Her orders take effect immediately, so the letters’ recipients have lost their citizenship even before they’ve opened the envelope.
To issue a deprivation of citizenship order, May must believe someone’s presence in the UK is ‘not conducive to the public good’ – usually on suspicion of links to terrorism or extremism. The decision is entirely hers: she requires no judicial approval or any other kind of administrative process in advance.
In nearly every known case, the individual was abroad when the letter was sent. With their citizenship removed they were effectively stranded overseas, unable to return to be present at legal appeals – the only means of fighting their case. ... Where the cases are on national security grounds, appeals are heard in the Special Immigration Appeals Commission (Siac), a tribunal that can hear secret evidence. The appellant often knows only the vaguest outlines of the allegations against them.The Bureau's item goes on to state that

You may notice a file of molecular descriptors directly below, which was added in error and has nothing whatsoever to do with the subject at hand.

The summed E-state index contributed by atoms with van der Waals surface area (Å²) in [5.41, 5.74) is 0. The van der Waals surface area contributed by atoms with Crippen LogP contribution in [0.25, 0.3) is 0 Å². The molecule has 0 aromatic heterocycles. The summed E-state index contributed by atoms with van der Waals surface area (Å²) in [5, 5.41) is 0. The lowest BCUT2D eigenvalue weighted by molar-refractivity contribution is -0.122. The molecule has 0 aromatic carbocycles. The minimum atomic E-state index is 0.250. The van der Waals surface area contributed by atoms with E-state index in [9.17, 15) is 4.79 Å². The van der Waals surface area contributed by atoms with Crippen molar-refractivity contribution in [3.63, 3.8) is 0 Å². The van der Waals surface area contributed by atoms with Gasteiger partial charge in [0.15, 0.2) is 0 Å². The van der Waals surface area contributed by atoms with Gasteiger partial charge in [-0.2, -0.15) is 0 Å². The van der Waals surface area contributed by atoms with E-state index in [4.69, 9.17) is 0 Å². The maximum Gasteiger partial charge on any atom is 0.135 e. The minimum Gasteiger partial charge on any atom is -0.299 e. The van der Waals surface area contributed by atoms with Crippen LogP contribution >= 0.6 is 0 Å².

Now May is believed to be planning a dramatic expansion of her powers to revoke citizenship by rewriting the law so that she can issue orders even where it will make people stateless, which is currently illegal under the British Nationality Act, and even though Britain is a signatory to international treaties aimed at reducing statelessness.
This would put Britain in uncomfortable company, alongside nations such as Bahrain, which has been criticised by the UN’s High Commissioner for Human Rights for making dissidents stateless. In the US, the government is banned from removing the nationality of its citizens since a Supreme Court ruling in 1967, when judges ruled the US constitution did not allow for ‘fleeting citizenship, good at the moment it is acquired but subject to destruction by the Government at any time.’
By contrast, ‘[T]he current [British] government seems to see being a citizen as just another provisional status that can be taken away if you’re not well-behaved,’ says Dr Helena Wray, an immigration law specialist at Middlesex University.